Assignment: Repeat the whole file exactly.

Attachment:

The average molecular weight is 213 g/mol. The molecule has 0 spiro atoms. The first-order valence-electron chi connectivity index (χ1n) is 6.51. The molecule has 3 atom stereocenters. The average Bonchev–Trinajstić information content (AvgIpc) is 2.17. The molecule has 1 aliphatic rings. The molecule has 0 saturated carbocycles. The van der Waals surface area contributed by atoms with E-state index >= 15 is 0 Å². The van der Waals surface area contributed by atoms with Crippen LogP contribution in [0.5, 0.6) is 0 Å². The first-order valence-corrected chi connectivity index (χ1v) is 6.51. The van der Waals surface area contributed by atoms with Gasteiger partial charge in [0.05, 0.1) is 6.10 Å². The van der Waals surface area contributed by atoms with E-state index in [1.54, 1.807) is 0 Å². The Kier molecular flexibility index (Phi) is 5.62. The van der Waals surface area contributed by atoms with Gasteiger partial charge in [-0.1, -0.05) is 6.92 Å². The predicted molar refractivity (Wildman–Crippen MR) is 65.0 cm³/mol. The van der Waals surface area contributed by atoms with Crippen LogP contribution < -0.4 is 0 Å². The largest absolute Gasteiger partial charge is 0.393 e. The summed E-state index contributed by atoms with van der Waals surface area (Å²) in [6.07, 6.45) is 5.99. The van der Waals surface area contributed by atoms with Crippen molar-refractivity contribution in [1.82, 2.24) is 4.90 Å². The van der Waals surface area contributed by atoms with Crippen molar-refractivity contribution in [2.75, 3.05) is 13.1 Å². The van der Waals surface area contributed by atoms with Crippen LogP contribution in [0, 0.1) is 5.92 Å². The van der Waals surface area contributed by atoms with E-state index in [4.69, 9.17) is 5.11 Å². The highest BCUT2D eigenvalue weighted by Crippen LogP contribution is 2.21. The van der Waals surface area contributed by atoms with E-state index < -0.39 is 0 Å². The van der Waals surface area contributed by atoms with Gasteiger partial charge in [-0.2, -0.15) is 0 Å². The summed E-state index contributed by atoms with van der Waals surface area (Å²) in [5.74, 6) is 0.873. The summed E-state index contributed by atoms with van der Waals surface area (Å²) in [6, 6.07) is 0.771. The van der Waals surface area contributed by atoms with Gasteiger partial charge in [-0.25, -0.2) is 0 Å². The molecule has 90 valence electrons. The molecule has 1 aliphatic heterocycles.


The average molecular weight is 213 g/mol. The molecule has 0 spiro atoms. The first-order valence-electron chi connectivity index (χ1n) is 6.51. The molecule has 3 atom stereocenters. The average Bonchev–Trinajstić information content (AvgIpc) is 2.17. The molecule has 1 aliphatic rings. The molecule has 0 saturated carbocycles. The van der Waals surface area contributed by atoms with E-state index >= 15 is 0 Å². The van der Waals surface area contributed by atoms with Crippen LogP contribution in [0.5, 0.6) is 0 Å². The first-order valence-corrected chi connectivity index (χ1v) is 6.51. The van der Waals surface area contributed by atoms with Gasteiger partial charge in [0.05, 0.1) is 6.10 Å². The van der Waals surface area contributed by atoms with E-state index in [1.54, 1.807) is 0 Å². The Kier molecular flexibility index (Phi) is 5.62. The van der Waals surface area contributed by atoms with Gasteiger partial charge in [-0.1, -0.05) is 6.92 Å². The predicted molar refractivity (Wildman–Crippen MR) is 65.0 cm³/mol. The van der Waals surface area contributed by atoms with Crippen LogP contribution < -0.4 is 0 Å². The largest absolute Gasteiger partial charge is 0.393 e. The summed E-state index contributed by atoms with van der Waals surface area (Å²) in [6.07, 6.45) is 5.99. The van der Waals surface area contributed by atoms with Crippen molar-refractivity contribution in [1.82, 2.24) is 4.90 Å². The van der Waals surface area contributed by atoms with Crippen molar-refractivity contribution in [2.75, 3.05) is 13.1 Å². The van der Waals surface area contributed by atoms with Crippen LogP contribution in [0, 0.1) is 5.92 Å². The van der Waals surface area contributed by atoms with E-state index in [4.69, 9.17) is 5.11 Å². The highest BCUT2D eigenvalue weighted by Crippen LogP contribution is 2.21. The van der Waals surface area contributed by atoms with E-state index < -0.39 is 0 Å². The van der Waals surface area contributed by atoms with Gasteiger partial charge in [-0.2, -0.15) is 0 Å². The summed E-state index contributed by atoms with van der Waals surface area (Å²) in [5.74, 6) is 0.873. The summed E-state index contributed by atoms with van der Waals surface area (Å²) in [6, 6.07) is 0.771. The van der Waals surface area contributed by atoms with Gasteiger partial charge in [-0.25, -0.2) is 0 Å². The molecule has 90 valence electrons. The molecule has 1 aliphatic heterocycles.